let component: PrimarySpiesComponent;
  let fixture: ComponentFixture<PrimarySpiesComponent>;

  // This will be called later, to double and spy on the existing service methods
  let targetServiceSpy: jasmine.SpyObj<TargetSpiesService>;

  // Will be used later to stub in values returned by our service
  let updateListenerMethodSpy;
  let allPicklesMethodSpy;

  const picklesStub = [
    { type: 'stubOne', taste: 'stubOne Taste', smell: 'stubOne Smell' },
    { type: 'stubTwo', taste: 'stubTwo Taste', smell: 'stubTwo Smell' }

  beforeEach(async(() => {
    // ok, let's create our service spy, and fake any method we need
    const spy = jasmine.createSpyObj('TargetSpiesService', [

    // Now to create a mock for any fake method that needs to return a value
    // if anything calls the getPickleUpdateListener method, return our stubbed pickles
    updateListenerMethodSpy = spy.getPickleUpdateListener.and.returnValue(
    // console.log('******', updateListenerMethodSpy);

    // and do the same for the allPickles method,
    // but we should not return an observable, just the value
    allPicklesMethodSpy = spy.allPickles.and.returnValue(picklesStub);

      declarations: [PrimarySpiesComponent],
      providers: [{ provide: TargetSpiesService, useValue: spy }],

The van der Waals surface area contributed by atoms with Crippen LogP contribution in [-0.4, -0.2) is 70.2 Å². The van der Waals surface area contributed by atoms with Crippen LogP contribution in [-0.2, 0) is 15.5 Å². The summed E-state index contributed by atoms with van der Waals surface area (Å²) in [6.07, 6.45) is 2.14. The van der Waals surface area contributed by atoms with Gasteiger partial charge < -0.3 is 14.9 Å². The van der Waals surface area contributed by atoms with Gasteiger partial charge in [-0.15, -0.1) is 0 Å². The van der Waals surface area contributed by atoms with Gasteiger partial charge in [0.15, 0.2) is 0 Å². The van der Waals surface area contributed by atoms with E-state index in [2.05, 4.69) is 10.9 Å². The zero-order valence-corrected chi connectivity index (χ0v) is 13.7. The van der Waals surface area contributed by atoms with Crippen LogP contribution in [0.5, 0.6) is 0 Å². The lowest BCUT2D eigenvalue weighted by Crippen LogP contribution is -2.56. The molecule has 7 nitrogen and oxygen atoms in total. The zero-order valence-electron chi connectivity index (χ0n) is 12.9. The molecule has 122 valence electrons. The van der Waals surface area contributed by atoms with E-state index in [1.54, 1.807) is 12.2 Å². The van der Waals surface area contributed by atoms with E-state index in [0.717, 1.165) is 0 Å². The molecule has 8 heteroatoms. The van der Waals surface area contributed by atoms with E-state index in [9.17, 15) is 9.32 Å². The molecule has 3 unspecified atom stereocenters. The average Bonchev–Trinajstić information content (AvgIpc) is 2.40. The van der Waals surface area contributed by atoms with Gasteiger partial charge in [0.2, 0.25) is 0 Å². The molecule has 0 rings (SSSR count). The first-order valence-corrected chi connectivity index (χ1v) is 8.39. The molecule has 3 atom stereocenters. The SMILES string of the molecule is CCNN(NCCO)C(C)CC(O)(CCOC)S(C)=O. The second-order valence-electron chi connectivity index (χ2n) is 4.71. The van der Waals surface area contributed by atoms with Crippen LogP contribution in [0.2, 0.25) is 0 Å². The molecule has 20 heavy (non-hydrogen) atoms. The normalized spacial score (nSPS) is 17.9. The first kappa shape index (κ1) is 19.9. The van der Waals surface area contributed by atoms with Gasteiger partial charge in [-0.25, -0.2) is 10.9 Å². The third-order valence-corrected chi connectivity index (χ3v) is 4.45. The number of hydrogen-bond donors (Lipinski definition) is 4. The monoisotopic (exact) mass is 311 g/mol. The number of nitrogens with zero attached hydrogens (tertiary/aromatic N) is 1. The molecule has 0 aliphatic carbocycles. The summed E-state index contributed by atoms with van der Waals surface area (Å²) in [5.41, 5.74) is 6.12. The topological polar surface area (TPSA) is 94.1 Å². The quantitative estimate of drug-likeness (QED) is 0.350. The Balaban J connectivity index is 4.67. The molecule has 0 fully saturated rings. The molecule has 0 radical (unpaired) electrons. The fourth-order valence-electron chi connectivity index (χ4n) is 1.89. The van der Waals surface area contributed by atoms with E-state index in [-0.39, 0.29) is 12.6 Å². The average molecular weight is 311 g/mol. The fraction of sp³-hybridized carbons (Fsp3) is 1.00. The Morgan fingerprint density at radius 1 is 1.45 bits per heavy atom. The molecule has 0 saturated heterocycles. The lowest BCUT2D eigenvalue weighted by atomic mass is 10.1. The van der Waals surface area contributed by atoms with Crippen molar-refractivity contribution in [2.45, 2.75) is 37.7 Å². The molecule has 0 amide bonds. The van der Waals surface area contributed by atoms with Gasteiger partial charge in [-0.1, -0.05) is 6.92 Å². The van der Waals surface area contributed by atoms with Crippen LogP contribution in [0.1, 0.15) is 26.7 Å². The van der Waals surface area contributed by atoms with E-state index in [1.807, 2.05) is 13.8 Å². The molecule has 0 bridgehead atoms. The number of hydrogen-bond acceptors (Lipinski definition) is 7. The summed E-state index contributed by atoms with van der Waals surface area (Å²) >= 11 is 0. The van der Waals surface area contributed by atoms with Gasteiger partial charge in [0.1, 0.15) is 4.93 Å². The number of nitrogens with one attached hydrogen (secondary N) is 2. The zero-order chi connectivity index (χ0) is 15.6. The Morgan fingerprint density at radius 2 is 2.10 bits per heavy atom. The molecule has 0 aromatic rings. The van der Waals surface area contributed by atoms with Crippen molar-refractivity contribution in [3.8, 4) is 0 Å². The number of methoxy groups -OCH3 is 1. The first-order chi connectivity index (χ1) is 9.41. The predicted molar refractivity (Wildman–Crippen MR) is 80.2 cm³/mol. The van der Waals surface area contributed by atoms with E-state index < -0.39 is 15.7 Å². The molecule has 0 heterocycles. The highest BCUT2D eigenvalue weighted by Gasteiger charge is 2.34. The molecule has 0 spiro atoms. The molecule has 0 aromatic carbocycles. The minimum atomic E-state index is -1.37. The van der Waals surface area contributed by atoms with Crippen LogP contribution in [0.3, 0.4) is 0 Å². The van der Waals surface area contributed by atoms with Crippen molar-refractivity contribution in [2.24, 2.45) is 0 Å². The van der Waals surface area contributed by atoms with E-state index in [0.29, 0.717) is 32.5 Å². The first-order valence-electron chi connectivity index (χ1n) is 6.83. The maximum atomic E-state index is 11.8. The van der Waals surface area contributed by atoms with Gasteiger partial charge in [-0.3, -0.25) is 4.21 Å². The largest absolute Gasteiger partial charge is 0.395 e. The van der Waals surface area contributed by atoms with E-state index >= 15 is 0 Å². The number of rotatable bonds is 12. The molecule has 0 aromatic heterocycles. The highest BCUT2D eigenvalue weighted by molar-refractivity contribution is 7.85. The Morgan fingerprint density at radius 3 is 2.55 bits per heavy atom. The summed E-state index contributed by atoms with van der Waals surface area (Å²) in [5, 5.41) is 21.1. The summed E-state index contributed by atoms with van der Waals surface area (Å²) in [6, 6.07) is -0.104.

beforeEach(() => {
    fixture = TestBed.createComponent(PrimarySpiesComponent);
    component = fixture.componentInstance;

    // this is where we create a replacment for service with our spy
    // so we can use it later for tests.  In useValue in the provider above
    // we've asked for the value of spy instead of the TargetSpiesService
    // if you console.log targetServiceSpy you'll see the spyStrategy of any methods
    // faked above in the spy const
    targetServiceSpy = TestBed.get(TargetSpiesService);
    // see?
    // console.log('************', targetServiceSpy);


  it('should create', () => {

  it('should call #getPickleUpdateListener exactly once', () => {

  it('should call #getPickleUpdateListener', () => {
    // calls.any tracks whether this spy was called
      'getPickleServiceSpy called'

  it('should call #allPickles exactly once', () => {

  it('should call #allPickles to return stubbed values from spy', () => {
    // making sure it's organically called
    // it will also give us our stubbed values, since we added the 
    // spy to returnValue in the before each above

    // let's be sure the values weren't mutated along the way
    // we shouldn't really do it this way, but we'll fix this

At this point basic testing with spies is in place. VERY basic! We have isolated our SUT by removing our dependence on external functionality and data, intercepting calls to our service and then spying on those calls as well as returning mocked data. We have removed any calls to functionality that relies on the output of our SUT (our secondary/child component) and can test that output at will. You can be sure you are testing only that functionality which exists in the SUT, and have the ability to look into those calls with Jasmine Spies.

All of the code shown here, and more Angular tests, can be found in this GitHub repo.